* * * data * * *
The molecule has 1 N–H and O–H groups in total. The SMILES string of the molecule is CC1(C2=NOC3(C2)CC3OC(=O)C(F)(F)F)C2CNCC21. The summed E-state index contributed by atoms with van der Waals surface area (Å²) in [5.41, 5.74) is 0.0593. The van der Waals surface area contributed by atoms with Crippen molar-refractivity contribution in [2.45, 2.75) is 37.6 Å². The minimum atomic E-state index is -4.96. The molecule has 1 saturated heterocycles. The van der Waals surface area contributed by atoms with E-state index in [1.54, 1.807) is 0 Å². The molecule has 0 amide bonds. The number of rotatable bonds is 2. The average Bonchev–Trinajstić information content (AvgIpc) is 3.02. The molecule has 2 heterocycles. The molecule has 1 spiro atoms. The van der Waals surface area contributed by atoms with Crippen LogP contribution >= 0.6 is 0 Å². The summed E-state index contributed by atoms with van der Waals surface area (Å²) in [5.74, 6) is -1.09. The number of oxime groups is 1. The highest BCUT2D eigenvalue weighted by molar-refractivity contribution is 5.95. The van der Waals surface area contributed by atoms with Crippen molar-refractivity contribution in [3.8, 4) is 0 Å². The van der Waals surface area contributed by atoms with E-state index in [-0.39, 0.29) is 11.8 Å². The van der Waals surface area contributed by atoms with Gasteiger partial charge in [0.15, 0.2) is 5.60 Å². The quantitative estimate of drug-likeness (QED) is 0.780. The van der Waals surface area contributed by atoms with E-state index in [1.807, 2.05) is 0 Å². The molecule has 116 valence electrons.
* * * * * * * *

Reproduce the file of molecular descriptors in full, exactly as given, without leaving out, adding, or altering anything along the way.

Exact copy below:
The molecule has 1 N–H and O–H groups in total. The SMILES string of the molecule is CC1(C2=NOC3(C2)CC3OC(=O)C(F)(F)F)C2CNCC21. The summed E-state index contributed by atoms with van der Waals surface area (Å²) in [5.41, 5.74) is 0.0593. The van der Waals surface area contributed by atoms with Crippen molar-refractivity contribution in [2.45, 2.75) is 37.6 Å². The minimum atomic E-state index is -4.96. The molecule has 1 saturated heterocycles. The van der Waals surface area contributed by atoms with E-state index in [1.54, 1.807) is 0 Å². The molecule has 0 amide bonds. The number of rotatable bonds is 2. The average Bonchev–Trinajstić information content (AvgIpc) is 3.02. The molecule has 2 heterocycles. The molecule has 1 spiro atoms. The van der Waals surface area contributed by atoms with Crippen LogP contribution >= 0.6 is 0 Å². The summed E-state index contributed by atoms with van der Waals surface area (Å²) in [5.74, 6) is -1.09. The number of oxime groups is 1. The highest BCUT2D eigenvalue weighted by molar-refractivity contribution is 5.95. The van der Waals surface area contributed by atoms with Crippen molar-refractivity contribution in [3.8, 4) is 0 Å². The van der Waals surface area contributed by atoms with E-state index in [-0.39, 0.29) is 11.8 Å². The van der Waals surface area contributed by atoms with Gasteiger partial charge in [0.15, 0.2) is 5.60 Å². The quantitative estimate of drug-likeness (QED) is 0.780. The van der Waals surface area contributed by atoms with E-state index in [1.807, 2.05) is 0 Å². The molecule has 116 valence electrons.